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Business Continuity Plan Tips: Are Your Concerns Addressed?

Posted on Thu, Mar 03, 2016

Every corporate threat may result in the same consequence: the loss or temporary cessation of key business processes. In February 2016, the Business Continuity Institute released its fifth annual Horizon Scan report highlighting the level of concern to different risks and threats. The report tabulated survey results from 568 worldwide organizations from 74 countries.

According to the report, the following are the top 10 concerns for businesses:

  1. Cyber attack
  2. Data breach
  3. Unplanned IT and telecom outage
  4. Act of terrorism
  5. Security incident
  6. Interruption to utility supply
  7. Supply chain disruption
  8. Severe weather
  9. Availability of talent/key skills
  10. Health and safety incident

Threats to a company’s ability to conduct “business as usual” is a continual concern for large, multinational companies, as well as smaller, domestic operations. Regardless of size, establishing methods to preserve critical business processes during any of the adverse concerns listed in the Horizon Scan report can improve the probability of operational sustainability and minimize the potential of lost revenues. Failure to develop an effective business continuity plan that address these concerns can lead to costly and devastating impacts, often affecting the long-term growth of a company.

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In order to combat concerns, the following must be identified for each operational site or location

  • Potential risks/threats
  • Trigger events
  • Impacted critical business processes/activities
  • Incident response structure
  • Warning and communication process
  • Recovery time objectives

While reviewing a plan that addresses targeted risks and threats, key details and alternate provisional elements should be considered. The following basic Business Continuity Plan components should be reviewed to ensure concerns are addressed and processes are in place to minimize loss or the temporary cessation of key business processes.

  1. Key contacts: Identify and confirm all primary and secondary key contacts that must be made aware of a business interruption. Due to possible employee turnover or contact detail changes, it is important to routinely verify contact information for accuracy.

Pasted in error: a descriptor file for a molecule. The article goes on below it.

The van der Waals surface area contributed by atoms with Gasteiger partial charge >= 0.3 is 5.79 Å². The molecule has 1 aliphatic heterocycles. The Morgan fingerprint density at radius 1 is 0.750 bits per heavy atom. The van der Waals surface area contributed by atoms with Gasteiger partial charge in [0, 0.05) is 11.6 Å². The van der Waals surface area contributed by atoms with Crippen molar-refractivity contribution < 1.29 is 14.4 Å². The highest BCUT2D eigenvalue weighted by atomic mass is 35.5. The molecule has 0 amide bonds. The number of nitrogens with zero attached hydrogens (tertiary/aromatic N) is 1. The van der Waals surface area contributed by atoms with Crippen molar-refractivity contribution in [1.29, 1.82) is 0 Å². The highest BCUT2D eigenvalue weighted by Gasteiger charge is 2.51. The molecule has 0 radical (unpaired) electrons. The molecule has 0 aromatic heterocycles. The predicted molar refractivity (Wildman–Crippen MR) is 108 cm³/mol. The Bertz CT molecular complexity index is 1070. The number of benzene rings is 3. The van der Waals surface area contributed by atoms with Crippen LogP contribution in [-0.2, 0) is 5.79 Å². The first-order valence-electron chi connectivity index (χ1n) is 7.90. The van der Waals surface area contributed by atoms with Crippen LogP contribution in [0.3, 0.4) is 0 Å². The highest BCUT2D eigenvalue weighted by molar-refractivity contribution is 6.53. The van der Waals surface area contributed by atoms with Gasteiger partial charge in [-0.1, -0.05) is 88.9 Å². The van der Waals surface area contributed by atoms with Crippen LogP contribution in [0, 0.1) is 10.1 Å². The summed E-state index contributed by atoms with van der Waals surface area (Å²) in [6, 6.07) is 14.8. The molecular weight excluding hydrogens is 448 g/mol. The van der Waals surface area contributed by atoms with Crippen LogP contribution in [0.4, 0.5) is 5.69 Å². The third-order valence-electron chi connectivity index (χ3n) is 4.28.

1. Plan distribution list: Identify and confirm names, addresses, and contact information of those that retain access to one or more plans.
  1. Recovery plan:
  • Identify/develop parameters of business continuity strategies with regards to each identified risk/threat. This includes incremental processes and necessary procedures required to recover each critical business process.
  • Ensure communication methods and backup equipment will be adequate for each trigger event.
  • Response checklist time lines may include increments such as 1st hour, 24-hours, 48 hours, one week, one month, and long-term recovery.
  1. Key staff roles and responsibilities:
  • Develop job specific checklists and procedures detailing responsibilities, from business continuity implementation through recovery.
  • Identify Critical Staff, at a minimum, for each critical business process.
  • If necessary, provide cross team training, in the event that primary team members are not available.
  1. Off-site recovery location: Identify and include addresses, contact info, available on-site equipment, and any necessary external equipment for effective continuity and recovery operations.
  1. Key customers’ data: Effective customer relations and communication may be critical in retaining clients and maintaining positive relationships during a business interruption. Identify communication methods, platforms, and required contact information in order to inform customers of disruptions of deliverables.
  1. Key supplier contact list: Logistics and transportation delays could affect delivery times; therefore the plan should address this issue. Identify dependencies and interdependencies along with key contact information.
  1. Alternate suppliers list: The consequences of a supply chain failure on associated key business components can be crippling. Through the planning process, alternatives can be explored to reduce the impact of supply chain disruptions.
  1. Back up data details: Identify details of computer back-ups and recovery methods. Ensure that staff training is in place to ensure data accessibility, security, and recovery.
  1. Technology requirements: Identify necessary hardware and software, and the minimum recovery time requirements for each business unit. Ensure best practices are in place regarding backups and IT security.
  1. Equipment requirements: Identify equipment requirements for each business unit and recovery time goals.
  1. Implement improvements
  • Track and update key details and associated processes as deficiencies and inaccuracies are identified
  • Incorporate newly identified hazards and vulnerabilities into the business continuity plan.
  • Include necessary equipment used (requiring replacement or replenishment)
  • Incorporate lessons learned into the plans and necessary training
  • Periodically evaluate critical business processes to ensure that evolving businesses practices are captured.
  • Periodically evaluate risks and threats to ensure that concerns are addressed in the plan.

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Tags: Business Continuity